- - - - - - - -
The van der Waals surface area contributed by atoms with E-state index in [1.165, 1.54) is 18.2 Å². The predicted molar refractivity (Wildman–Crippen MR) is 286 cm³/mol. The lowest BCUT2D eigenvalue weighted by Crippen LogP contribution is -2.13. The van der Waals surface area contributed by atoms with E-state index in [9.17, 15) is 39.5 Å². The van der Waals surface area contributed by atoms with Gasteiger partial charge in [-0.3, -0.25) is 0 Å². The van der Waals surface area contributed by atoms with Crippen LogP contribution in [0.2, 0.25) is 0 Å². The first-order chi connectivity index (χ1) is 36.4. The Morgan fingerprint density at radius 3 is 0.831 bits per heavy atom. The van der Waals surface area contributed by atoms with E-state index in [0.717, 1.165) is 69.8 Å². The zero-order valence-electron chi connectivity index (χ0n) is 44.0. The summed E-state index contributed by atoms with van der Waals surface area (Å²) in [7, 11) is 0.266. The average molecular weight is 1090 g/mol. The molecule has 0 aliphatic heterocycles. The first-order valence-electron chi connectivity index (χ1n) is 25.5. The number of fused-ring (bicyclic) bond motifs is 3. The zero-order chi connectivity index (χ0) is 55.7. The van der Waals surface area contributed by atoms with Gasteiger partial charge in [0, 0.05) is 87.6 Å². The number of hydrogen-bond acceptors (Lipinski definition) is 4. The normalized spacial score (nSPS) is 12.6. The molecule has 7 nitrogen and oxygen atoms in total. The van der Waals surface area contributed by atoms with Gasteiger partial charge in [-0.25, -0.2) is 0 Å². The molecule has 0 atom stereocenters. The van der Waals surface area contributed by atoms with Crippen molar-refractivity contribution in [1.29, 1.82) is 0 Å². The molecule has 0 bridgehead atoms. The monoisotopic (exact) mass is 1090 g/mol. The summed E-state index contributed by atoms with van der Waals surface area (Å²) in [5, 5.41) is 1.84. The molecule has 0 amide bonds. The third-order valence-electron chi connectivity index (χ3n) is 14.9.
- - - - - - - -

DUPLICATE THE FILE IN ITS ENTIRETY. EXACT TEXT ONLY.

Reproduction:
The van der Waals surface area contributed by atoms with E-state index in [1.165, 1.54) is 18.2 Å². The predicted molar refractivity (Wildman–Crippen MR) is 286 cm³/mol. The lowest BCUT2D eigenvalue weighted by Crippen LogP contribution is -2.13. The van der Waals surface area contributed by atoms with E-state index in [9.17, 15) is 39.5 Å². The van der Waals surface area contributed by atoms with Gasteiger partial charge in [-0.3, -0.25) is 0 Å². The van der Waals surface area contributed by atoms with Crippen LogP contribution in [0.2, 0.25) is 0 Å². The first-order chi connectivity index (χ1) is 36.4. The Morgan fingerprint density at radius 3 is 0.831 bits per heavy atom. The van der Waals surface area contributed by atoms with E-state index in [0.717, 1.165) is 69.8 Å². The zero-order valence-electron chi connectivity index (χ0n) is 44.0. The summed E-state index contributed by atoms with van der Waals surface area (Å²) in [7, 11) is 0.266. The average molecular weight is 1090 g/mol. The molecule has 0 aliphatic heterocycles. The first-order valence-electron chi connectivity index (χ1n) is 25.5. The number of fused-ring (bicyclic) bond motifs is 3. The zero-order chi connectivity index (χ0) is 55.7. The van der Waals surface area contributed by atoms with Gasteiger partial charge in [0, 0.05) is 87.6 Å². The number of hydrogen-bond acceptors (Lipinski definition) is 4. The normalized spacial score (nSPS) is 12.6. The molecule has 7 nitrogen and oxygen atoms in total. The van der Waals surface area contributed by atoms with Gasteiger partial charge in [-0.25, -0.2) is 0 Å². The molecule has 0 atom stereocenters. The van der Waals surface area contributed by atoms with Crippen molar-refractivity contribution in [1.29, 1.82) is 0 Å². The molecule has 0 bridgehead atoms. The monoisotopic (exact) mass is 1090 g/mol. The summed E-state index contributed by atoms with van der Waals surface area (Å²) in [5, 5.41) is 1.84. The molecule has 0 amide bonds. The third-order valence-electron chi connectivity index (χ3n) is 14.9.